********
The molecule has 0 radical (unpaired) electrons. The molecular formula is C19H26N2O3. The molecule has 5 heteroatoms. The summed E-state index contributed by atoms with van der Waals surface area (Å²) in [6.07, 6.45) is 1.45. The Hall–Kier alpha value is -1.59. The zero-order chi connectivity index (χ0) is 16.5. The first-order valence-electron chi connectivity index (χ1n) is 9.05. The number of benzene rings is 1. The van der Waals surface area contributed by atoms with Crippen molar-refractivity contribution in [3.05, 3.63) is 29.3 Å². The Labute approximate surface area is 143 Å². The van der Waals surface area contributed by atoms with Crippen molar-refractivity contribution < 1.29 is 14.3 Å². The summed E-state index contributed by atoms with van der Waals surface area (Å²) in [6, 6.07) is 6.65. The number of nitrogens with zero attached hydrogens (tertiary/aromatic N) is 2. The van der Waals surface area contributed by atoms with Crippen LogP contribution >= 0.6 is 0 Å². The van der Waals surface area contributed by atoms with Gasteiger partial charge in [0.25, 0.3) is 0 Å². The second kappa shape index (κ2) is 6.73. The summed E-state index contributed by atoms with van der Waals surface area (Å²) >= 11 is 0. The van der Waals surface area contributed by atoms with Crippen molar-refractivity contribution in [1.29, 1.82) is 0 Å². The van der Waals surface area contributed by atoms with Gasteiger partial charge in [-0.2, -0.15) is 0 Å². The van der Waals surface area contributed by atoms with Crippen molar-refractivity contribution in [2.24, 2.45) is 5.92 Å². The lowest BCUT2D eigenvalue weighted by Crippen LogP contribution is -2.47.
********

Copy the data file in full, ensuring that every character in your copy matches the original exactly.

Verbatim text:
The molecule has 0 radical (unpaired) electrons. The molecular formula is C19H26N2O3. The molecule has 5 heteroatoms. The summed E-state index contributed by atoms with van der Waals surface area (Å²) in [6.07, 6.45) is 1.45. The Hall–Kier alpha value is -1.59. The zero-order chi connectivity index (χ0) is 16.5. The first-order valence-electron chi connectivity index (χ1n) is 9.05. The number of benzene rings is 1. The van der Waals surface area contributed by atoms with Crippen molar-refractivity contribution in [3.05, 3.63) is 29.3 Å². The Labute approximate surface area is 143 Å². The van der Waals surface area contributed by atoms with Crippen molar-refractivity contribution < 1.29 is 14.3 Å². The summed E-state index contributed by atoms with van der Waals surface area (Å²) in [6, 6.07) is 6.65. The number of nitrogens with zero attached hydrogens (tertiary/aromatic N) is 2. The van der Waals surface area contributed by atoms with Crippen LogP contribution >= 0.6 is 0 Å². The van der Waals surface area contributed by atoms with Gasteiger partial charge in [0.25, 0.3) is 0 Å². The second kappa shape index (κ2) is 6.73. The summed E-state index contributed by atoms with van der Waals surface area (Å²) >= 11 is 0. The van der Waals surface area contributed by atoms with Crippen molar-refractivity contribution in [1.29, 1.82) is 0 Å². The van der Waals surface area contributed by atoms with Gasteiger partial charge in [-0.2, -0.15) is 0 Å². The van der Waals surface area contributed by atoms with Crippen molar-refractivity contribution in [2.24, 2.45) is 5.92 Å². The lowest BCUT2D eigenvalue weighted by Crippen LogP contribution is -2.47.